Google Agrees To Boost Compliance Program in DOJ Legal Battle

The US Department of Justice claims Google lost data sought in an investigation into cryptocurrency exchange BTC-e


Source: Shutterstock


key takeaways

  • The case fuels debate over whether US tech companies should turn over data held on systems outside the country
  • A compliance monitor will ensure Google fulfills its legal obligations

The US Department of Justice and Alphabet Inc.’s Google filed a joint stipulated agreement on Tuesday to close a dispute ongoing since 2016 in California federal court.

US District Judge Richard Seeborg signed the resolution in which Google admitted to a loss of data in response to a 2016 search warrant. The government agency sought data related to a criminal probe into the cryptocurrency exchange BTC-e.

Under the agreement, Google must reform and upgrade the compliance program that handles responses to legal demands such as subpoenas and search warrants.

Google has reportedly already spent over $90 million on additional resources, systems and staffing to improve its legal process compliance program, as stated in the press release.

The tech giant will also be required to bring on an independent compliance professional, serving as an outside third party, to assess Google’s adherence to the agreement and verify the accuracy of its update reports. These reports must be submitted to the government, the Google Compliance Steering Committee and the Audit and Compliance Committee of the Alphabet Board of Directors.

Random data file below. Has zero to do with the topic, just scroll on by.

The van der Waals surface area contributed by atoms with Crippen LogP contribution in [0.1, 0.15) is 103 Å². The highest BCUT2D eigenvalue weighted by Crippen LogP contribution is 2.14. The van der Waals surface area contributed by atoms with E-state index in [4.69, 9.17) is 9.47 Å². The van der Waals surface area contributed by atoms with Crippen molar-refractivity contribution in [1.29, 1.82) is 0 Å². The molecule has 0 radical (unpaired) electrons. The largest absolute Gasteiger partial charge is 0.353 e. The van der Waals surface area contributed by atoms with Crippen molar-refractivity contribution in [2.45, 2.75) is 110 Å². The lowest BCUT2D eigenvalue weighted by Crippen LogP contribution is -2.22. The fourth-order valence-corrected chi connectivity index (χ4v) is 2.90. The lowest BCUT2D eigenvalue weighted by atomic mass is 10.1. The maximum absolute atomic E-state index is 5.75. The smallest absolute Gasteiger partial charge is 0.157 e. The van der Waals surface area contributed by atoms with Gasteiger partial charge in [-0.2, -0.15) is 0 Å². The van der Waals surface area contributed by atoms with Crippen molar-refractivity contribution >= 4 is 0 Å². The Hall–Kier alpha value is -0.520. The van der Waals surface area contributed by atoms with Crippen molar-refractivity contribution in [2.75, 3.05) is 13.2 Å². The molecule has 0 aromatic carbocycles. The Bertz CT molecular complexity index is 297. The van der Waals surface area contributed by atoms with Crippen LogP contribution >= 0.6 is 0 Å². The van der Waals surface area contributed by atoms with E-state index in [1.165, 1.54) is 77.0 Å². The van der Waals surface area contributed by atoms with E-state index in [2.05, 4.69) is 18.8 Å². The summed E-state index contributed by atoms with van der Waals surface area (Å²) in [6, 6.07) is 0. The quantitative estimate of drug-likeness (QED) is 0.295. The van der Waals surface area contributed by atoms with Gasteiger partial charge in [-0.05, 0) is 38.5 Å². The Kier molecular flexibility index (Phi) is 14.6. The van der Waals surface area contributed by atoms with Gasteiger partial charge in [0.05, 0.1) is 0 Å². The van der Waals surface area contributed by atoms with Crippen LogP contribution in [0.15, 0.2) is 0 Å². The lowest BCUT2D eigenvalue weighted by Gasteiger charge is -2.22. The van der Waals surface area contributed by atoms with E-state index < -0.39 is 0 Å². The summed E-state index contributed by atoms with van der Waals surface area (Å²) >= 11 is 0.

“The warrant underlying this agreement was sought in connection with a significant criminal investigation,” said US Attorney Stephanie Hinds for the Northern District of California, referring to a now defunct BTC-e.

The exchange has been shut down since July 2017, after the arrest of key staff members who were charged with being involved in money laundering schemes. Alexander Vinnik, the alleged Russian operator of BTC-e, was sentenced to a five-year prison term by a Parisian court in June 2021. 

“This agreement will help to ensure that, moving forward, Google will maintain the technical capability and resources necessary to comply with lawful warrants and orders, such as the one at issue in this case, that are critical to federal criminal investigations,” Hinds added.

A Big Tech dilemma

The warrant was issued under the Stored Communication Act (SCA) statute that requires tech companies such as Google to disclose customer communications if there is probable cause.

The DOJ claimed that Google failed to turn over data stored outside the United States.

However, when the US Court of Appeals for the Second Circuit ruled in 2017 that foreign-held data couldn’t be reached under the SCA, Google only provided information stored in the United States, according to the DOJ. 

The legal battle over the warrant between Google and the government carried into 2018, when Congress clarified the SCA did in fact require US providers to report any data stored abroad.

The Department of Justice said that “in the intervening time, data responsive to the warrant was lost.”

The press release noted that this agreement does not provide the US government with access to Google user data.

Even as Google’s compliance costs are on the rise, its ad revenue has gone the other way, dropping 2% to $7.1 billion in the last quarter as advertisers slashed budgets.

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